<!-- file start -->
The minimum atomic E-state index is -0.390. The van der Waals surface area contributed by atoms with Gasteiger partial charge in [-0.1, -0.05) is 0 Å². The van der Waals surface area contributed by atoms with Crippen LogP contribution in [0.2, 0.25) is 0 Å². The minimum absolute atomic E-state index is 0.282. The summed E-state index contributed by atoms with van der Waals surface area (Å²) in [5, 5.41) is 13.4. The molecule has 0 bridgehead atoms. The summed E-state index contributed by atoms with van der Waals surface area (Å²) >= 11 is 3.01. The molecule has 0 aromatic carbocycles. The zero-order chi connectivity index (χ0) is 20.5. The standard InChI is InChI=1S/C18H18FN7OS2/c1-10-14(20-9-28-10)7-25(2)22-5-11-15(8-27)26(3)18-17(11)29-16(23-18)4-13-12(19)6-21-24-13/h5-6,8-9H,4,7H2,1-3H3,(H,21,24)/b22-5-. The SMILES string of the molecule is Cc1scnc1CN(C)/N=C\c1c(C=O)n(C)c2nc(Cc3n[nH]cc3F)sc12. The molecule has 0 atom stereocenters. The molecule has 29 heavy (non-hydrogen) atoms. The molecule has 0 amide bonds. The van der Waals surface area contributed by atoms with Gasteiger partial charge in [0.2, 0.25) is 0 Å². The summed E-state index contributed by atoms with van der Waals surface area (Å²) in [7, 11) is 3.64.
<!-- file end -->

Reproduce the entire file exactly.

The minimum atomic E-state index is -0.390. The van der Waals surface area contributed by atoms with Gasteiger partial charge in [-0.1, -0.05) is 0 Å². The van der Waals surface area contributed by atoms with Crippen LogP contribution in [0.2, 0.25) is 0 Å². The minimum absolute atomic E-state index is 0.282. The summed E-state index contributed by atoms with van der Waals surface area (Å²) in [5, 5.41) is 13.4. The molecule has 0 bridgehead atoms. The summed E-state index contributed by atoms with van der Waals surface area (Å²) >= 11 is 3.01. The molecule has 0 aromatic carbocycles. The zero-order chi connectivity index (χ0) is 20.5. The standard InChI is InChI=1S/C18H18FN7OS2/c1-10-14(20-9-28-10)7-25(2)22-5-11-15(8-27)26(3)18-17(11)29-16(23-18)4-13-12(19)6-21-24-13/h5-6,8-9H,4,7H2,1-3H3,(H,21,24)/b22-5-. The SMILES string of the molecule is Cc1scnc1CN(C)/N=C\c1c(C=O)n(C)c2nc(Cc3n[nH]cc3F)sc12. The molecule has 0 atom stereocenters. The molecule has 29 heavy (non-hydrogen) atoms. The molecule has 0 amide bonds. The van der Waals surface area contributed by atoms with Gasteiger partial charge in [0.2, 0.25) is 0 Å². The summed E-state index contributed by atoms with van der Waals surface area (Å²) in [7, 11) is 3.64.